5 Ways You're Communicating Wrong and How to Do It Right Proper communication in a marriage doesn’t have to be painful. Use these five simple tips to help make verbal connections incredibly easy. BY RABBI SHLOMO SLATKIN, MS, LCPC
There are very simple tips that can make communication a breeze.
“ Criticism is a nasty habit that can belittle a spouse and break trust in a relationship. Focus more on the positive.”
Communication problems are one of the biggest challenges couples face in a marriage, yet with the right tools they are some of the easiest to fix. Use these five tips to help bridge the gap between you and your spouse and make disagreements on many simple issues a thing of the past.
1. Mindreading: Don’t try to read your spouse’s mind or expect him to read yours. Ask your spouse what he is thinking or tell him directly what you need. You don't get bonus points for guessing right, so don't make things more difficult than they need to be.
2. Dumping: If you have something important to say, especially if it is a complaint or emotional upset with your spouse, don't dump without consideration of the other. When you catch your spouse off guard, her primary response will be survival. Instead of dumping, ask your spouse, "Is now a good time?" If not, try to schedule a time within the next 24 hours to have that important conversation. You can even let them know what the topic of conversation so they don't unnecessarily worry.
3. Interrupting: While you may feel like you have something valuable to share, or you disagree, or feel hurt with what is being said; when you are listening it is not the time to respond. Try remaining silent until your spouse is finished talking. When he is done, ask if there is more he wants to share. Only when he expresses that he has finished should you communicate your feelings. It's a courtesy that will then be shared, leading to a two-sided conversation where both sides are heard.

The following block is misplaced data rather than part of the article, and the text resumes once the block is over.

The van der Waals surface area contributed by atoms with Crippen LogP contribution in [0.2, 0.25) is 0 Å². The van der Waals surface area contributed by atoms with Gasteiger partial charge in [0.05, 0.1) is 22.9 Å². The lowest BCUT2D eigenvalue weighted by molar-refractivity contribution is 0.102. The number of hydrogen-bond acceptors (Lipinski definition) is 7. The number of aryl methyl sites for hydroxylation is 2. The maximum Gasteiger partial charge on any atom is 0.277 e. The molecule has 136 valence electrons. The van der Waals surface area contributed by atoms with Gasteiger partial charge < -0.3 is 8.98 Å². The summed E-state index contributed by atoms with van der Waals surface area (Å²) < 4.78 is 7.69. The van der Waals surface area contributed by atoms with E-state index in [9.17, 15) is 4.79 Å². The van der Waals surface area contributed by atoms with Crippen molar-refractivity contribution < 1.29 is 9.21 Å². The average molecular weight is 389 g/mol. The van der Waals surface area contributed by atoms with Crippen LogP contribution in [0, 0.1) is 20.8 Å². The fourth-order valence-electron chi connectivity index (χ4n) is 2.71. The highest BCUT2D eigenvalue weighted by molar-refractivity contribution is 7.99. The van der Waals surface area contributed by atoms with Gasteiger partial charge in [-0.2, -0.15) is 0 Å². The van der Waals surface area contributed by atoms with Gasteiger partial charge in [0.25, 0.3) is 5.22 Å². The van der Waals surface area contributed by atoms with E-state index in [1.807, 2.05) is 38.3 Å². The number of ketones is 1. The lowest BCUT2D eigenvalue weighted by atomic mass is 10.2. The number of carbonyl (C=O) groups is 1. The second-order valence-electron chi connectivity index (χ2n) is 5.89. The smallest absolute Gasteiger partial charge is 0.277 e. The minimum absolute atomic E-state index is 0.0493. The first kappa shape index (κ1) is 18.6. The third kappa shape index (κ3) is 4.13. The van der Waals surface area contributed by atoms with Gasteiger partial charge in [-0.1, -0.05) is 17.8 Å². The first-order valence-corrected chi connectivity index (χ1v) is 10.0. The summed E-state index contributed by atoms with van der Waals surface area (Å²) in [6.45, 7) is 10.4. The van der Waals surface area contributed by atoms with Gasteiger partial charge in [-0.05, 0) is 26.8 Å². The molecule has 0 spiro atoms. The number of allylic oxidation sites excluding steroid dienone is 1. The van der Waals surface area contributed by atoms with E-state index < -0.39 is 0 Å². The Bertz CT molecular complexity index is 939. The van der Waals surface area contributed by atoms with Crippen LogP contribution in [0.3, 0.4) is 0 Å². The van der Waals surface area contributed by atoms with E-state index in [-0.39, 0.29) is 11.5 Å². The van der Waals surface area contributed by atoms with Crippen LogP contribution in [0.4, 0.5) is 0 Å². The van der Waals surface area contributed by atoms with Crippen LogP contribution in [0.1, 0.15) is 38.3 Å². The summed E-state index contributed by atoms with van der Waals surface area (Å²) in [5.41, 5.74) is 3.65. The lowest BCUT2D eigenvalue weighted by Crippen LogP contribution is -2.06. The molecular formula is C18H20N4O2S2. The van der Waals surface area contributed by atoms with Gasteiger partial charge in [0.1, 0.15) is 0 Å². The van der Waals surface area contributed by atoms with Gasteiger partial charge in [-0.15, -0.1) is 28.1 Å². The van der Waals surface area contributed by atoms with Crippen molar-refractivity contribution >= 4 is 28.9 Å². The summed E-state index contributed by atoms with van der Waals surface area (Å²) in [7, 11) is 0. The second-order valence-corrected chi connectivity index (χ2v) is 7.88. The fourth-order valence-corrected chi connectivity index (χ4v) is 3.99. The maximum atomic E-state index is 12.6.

4. Unsolicited advice: True listening means focusing on the one sharing. Don’t offer your advice unless you are asked. Instead, validate your spouse by not responding or offering validating phrases such as, "What you're saying makes sense;" "Your feelings are important to me;" and "What you're saying is valid."
5. Criticizing: Criticism is a nasty habit that can belittle a spouse and break trust in a marriage. Focus more on the positive. When something does bother you ask for your needs by using "I" statements instead of "you" statements, which are more shame and blame. For example, "I worry about our finances because I don't know if our budget is realistic." Compared to, "You're spending too much money." The second statement immediately puts your spouse on the defense.
Healthy communication creates a structure of safety in marriage which allows for love and connection to thrive.
Rabbi Shlomo Slatkin is a Licensed Clinical Professional Counselor, Certified Imago Relationship Therapist (Advanced Clinician), and an ordained Rabbi. He works with couples to empower them to develop a conscious and connected relationship through learning communication skills and rediscovering love. For more information visit his website www.themarriagerestorationproject.com and download your free sample chapters of Rabbi Slatkin’s new book, "The 5 Step Action Plan to a Happy & Healthy Marriage."